In case you’ve have not come across it yet, recently the Museum of Modern Art (MoMA) purchased the American Folk Art Museum with plans to demolish the building. This may not seem like a big deal, however, back in 2011 the new home of the museum opened at W 53st Street in Manhattan. As a result of the move and construction of the new building, the American Folk Art Museum took on a great deal of debt. According to Barbara Campagna’s April 23rd blog post, “The American Folk Art Museum board had taken on $32 million in debt to finance the museum and then defaulted on that in 2009. MoMA purchased the site in 2011 for $31.2 million, announcing earlier this month its demolition plans to make way for more gallery space that is more in keeping aesthetically with its white steel and glass.”
Beyond housing the museum, the building is an extremely unique architectural piece designed by two prominent New York City-based architects Todd Williams and Billie Tsien who have designed the David Rubinstein Atrium at Lincoln Center and very recently, the new home of the Barnes Foundation in Philadelphia. Many are concerned about the loss of this piece to New York City, but more importantly to the architectural canon. Andrew S. Dolkart, the director of the historic preservation program at Columbia University was quoted in Robin Pogrebin’s April 10th New York Times article as saying “The building is so solid looking on the street, and then it becomes a disposable artifact. It’s unusual and it’s tragic because it’s a notable work of 21st century architecture by noteworthy architects who haven’t done that much work in the city, and it’s a beautiful work with the look of a handcrafted facade.”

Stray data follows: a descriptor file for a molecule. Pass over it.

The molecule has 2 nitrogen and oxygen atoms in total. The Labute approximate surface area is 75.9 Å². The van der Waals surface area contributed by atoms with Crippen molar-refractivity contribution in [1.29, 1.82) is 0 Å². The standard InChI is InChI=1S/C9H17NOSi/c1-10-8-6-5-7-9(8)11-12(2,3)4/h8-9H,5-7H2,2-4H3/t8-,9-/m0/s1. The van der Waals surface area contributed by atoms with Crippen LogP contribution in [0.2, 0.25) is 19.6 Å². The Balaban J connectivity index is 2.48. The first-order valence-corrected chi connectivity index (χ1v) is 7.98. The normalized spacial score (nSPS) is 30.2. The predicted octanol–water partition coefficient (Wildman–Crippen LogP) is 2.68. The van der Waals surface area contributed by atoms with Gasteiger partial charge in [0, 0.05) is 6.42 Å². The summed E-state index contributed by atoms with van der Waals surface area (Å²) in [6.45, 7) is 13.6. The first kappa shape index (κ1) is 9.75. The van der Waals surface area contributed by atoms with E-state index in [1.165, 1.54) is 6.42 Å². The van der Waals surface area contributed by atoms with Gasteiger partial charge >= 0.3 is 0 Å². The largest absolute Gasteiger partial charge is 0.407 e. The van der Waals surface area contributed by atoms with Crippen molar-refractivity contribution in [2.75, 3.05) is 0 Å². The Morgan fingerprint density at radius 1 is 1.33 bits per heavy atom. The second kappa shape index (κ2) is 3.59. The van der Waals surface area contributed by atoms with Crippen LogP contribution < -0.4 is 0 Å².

I believe that the duality in having to sell the building and the recent loss of some of their collection (see this article) has created a very contentious relationship between the American Folk Art Museum and the behemoth that is the Museum of Modern Art. Many feel that the MoMA is a bully building its massive empire without respect for the modern work standing right next to it. Regardless, it is their building and they can do with it what they wish. If you strongly oppose the MoMA’s proposed actions you can sign the Change.org petition here.
Also…this week is National Park Week. Visit this website for more information!